Used Dacia Sandero (13-present) long term test review: report 1
The Dacia Sandero has long been a price-point winner in the What Car? new car awards, but is it a great second-hand purchase? We have four months to find out...
- The car - 2018 Dacia Sandero 0.9 TCe Comfort
- Run by - Max Adams - Used cars reporter
- Why it’s here - To find out if a ‘good value’ new car can be a great value used one.
- Needs to - Prove that it’s worth against other used small cars
Price when new £10,890 (including £1095 worth of options) Value on arrival £8990 Value now £8540 (trade price with no options) Miles on arrival 3395 Mileage now 4460 Official economy 45.6mpg (WLTP) Test economy 44.2mpg
17 May 2019 - the used Dacia Sandero joins our fleet
‘Spend a little, live a lot’. That’s the slogan of one of the fastest growing supermarket chains in the UK and it's one that Renault’s value sub-brand Dacia seems to be emulating. And it seems to be working, because not only has the Sandero taken a seventh consecutive win in the sub £12,000 small car category in the What Car? Awards, but Dacia has just celebrated its best first quarter sales results so far in the UK since it arrived on these shores back in 2013.
Reading further you find that, since that point about six years ago, more than 140,000 Dacias have been sold in the UK, so there are a fair few knocking around. In fact, there are more used Dacias for sale on one well-known classified ads site than far more established brands, such as Smart, Subaru, Alfa Romeo and Lexus. Quite a feat, in such a short space of time.
So it’s about time that the What Car? used desk looked into what running a used Dacia is like and, considering that the Sandero and closely related Sandero Stepway, make up the bulk of the brand's UK sales (some 47.4%, based on figures supplied by Dacia), we decided to get our hands on one.
The car we have is the posh one in the Sandero line-up, the top-spec Comfort with our favoured turbocharged 0.9-litre TCe petrol engine. Unlike a lot of examples out there, our car has a total of £1095 worth of options on it, so, at £10,945, ours was a pricey Sandero when new. Similar Comfort models can be found for between £8000-£9500 today, although ours would be closer to the latter given all the added extras.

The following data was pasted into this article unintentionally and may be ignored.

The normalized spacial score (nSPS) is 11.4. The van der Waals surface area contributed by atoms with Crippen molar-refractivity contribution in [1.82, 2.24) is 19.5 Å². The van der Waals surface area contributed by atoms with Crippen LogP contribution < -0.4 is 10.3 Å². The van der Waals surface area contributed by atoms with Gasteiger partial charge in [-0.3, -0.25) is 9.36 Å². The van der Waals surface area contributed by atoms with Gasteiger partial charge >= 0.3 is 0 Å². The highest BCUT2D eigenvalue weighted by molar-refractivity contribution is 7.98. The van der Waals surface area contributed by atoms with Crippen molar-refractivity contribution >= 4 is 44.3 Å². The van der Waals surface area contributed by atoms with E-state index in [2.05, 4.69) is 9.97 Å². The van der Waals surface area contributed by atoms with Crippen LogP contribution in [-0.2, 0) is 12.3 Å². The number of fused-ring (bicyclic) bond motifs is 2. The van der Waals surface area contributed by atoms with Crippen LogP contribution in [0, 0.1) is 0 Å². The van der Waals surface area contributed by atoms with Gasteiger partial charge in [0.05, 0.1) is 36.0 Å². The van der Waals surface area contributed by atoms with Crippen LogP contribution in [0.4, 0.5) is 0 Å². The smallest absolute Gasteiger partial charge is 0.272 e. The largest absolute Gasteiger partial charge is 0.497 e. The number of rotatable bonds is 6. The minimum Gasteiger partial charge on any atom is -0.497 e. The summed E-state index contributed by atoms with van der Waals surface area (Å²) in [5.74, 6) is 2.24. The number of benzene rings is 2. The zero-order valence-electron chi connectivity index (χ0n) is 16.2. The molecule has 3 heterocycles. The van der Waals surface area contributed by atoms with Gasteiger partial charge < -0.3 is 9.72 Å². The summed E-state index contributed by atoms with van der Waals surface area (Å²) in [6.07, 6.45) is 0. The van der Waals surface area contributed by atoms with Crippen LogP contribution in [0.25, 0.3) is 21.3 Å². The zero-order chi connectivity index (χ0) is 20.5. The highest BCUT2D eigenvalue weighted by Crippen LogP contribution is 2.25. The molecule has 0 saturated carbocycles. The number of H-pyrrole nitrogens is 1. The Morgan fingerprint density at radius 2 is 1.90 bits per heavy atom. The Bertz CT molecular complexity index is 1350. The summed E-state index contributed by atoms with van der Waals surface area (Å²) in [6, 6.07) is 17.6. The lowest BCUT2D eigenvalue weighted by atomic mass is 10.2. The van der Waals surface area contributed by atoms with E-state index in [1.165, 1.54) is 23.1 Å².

You might be surprised to find that, despite there being a fair number of used Dacias on the second-hand market, Dacia doesn’t have an approved used scheme. I know I was taken aback while researching all the schemes presently offered in the UK, and thought that this was just an oversight on our part. So, I thought I’d have a chat with Callum Chamberlain – product and corporate relations manager for Dacia. He did suggest that they might look into one in the future, but for now, the brand is dealt with through the current Renault Approved Used programme. The benefits of said programme are pretty much par for the used car course, and quite a way behind the two-time award-winning scheme offered by Jaguar and Land Rover.
For now, though, let’s focus on the car itself. First impressions are that it's an easy car to drive and that it has a willing engine, once you've wound it up a bit. It's roomy, too: top-hat fanciers would be very impressed with the headroom you get in this car.
It does look quite smart with its metallic ‘Mercury’ paint (read silver, which cost the original owner a fairly steep £495) and 15in alloy wheels that were a £300 option when new. The £200 reversing camera uses the 7.0in touchscreen display fitted to all Comfort models, and works alongside the standard rear parking sensors to aid low-speed manoeuvres. It also has a highly practical emergency spare wheel that was a £150 option. The only thing missing on our car, according to Charlie Roper, Dacia press fleet and VIP relations manager, is the comfort pack, which brings a leather-wrapped steering wheel, electric rear windows and a front central armrest.
Over the next few months, we’ll look into not just what life with a Sandero is like, but whether Dacia ought to consider an approved used car scheme of its own. One thing is for certain, though, UK car buyers do like a bargain, so it’ll be interesting to check out whether a used Sandero makes as much sense as a new one does.
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